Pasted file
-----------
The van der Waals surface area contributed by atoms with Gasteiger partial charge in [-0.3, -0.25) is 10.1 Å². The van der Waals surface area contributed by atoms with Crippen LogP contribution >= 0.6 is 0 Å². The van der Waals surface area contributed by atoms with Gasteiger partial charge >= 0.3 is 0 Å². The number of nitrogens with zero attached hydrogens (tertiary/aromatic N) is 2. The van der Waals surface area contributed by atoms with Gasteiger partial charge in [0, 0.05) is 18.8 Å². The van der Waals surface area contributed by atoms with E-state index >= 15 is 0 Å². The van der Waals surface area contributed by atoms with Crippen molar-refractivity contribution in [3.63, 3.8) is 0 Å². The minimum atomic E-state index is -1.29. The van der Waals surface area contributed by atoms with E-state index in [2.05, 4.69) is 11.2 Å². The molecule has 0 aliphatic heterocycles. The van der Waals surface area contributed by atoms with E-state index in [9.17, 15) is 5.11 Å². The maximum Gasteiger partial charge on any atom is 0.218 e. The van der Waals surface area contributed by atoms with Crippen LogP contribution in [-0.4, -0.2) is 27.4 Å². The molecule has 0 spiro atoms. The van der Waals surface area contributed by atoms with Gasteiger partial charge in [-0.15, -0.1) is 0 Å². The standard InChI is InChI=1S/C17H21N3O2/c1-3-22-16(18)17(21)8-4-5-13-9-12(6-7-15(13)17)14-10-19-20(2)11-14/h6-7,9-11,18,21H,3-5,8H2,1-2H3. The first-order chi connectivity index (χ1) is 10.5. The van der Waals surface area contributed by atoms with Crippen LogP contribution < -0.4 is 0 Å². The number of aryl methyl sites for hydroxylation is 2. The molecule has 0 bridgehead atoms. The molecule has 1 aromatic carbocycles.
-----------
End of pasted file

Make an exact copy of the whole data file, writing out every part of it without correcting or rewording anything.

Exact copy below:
The van der Waals surface area contributed by atoms with Gasteiger partial charge in [-0.3, -0.25) is 10.1 Å². The van der Waals surface area contributed by atoms with Crippen LogP contribution >= 0.6 is 0 Å². The van der Waals surface area contributed by atoms with Gasteiger partial charge >= 0.3 is 0 Å². The number of nitrogens with zero attached hydrogens (tertiary/aromatic N) is 2. The van der Waals surface area contributed by atoms with Gasteiger partial charge in [0, 0.05) is 18.8 Å². The van der Waals surface area contributed by atoms with E-state index >= 15 is 0 Å². The van der Waals surface area contributed by atoms with Crippen molar-refractivity contribution in [3.63, 3.8) is 0 Å². The minimum atomic E-state index is -1.29. The van der Waals surface area contributed by atoms with E-state index in [2.05, 4.69) is 11.2 Å². The molecule has 0 aliphatic heterocycles. The van der Waals surface area contributed by atoms with E-state index in [9.17, 15) is 5.11 Å². The maximum Gasteiger partial charge on any atom is 0.218 e. The van der Waals surface area contributed by atoms with Crippen LogP contribution in [-0.4, -0.2) is 27.4 Å². The molecule has 0 spiro atoms. The van der Waals surface area contributed by atoms with Gasteiger partial charge in [-0.15, -0.1) is 0 Å². The standard InChI is InChI=1S/C17H21N3O2/c1-3-22-16(18)17(21)8-4-5-13-9-12(6-7-15(13)17)14-10-19-20(2)11-14/h6-7,9-11,18,21H,3-5,8H2,1-2H3. The first-order chi connectivity index (χ1) is 10.5. The van der Waals surface area contributed by atoms with Crippen LogP contribution < -0.4 is 0 Å². The number of aryl methyl sites for hydroxylation is 2. The molecule has 0 bridgehead atoms. The molecule has 1 aromatic carbocycles.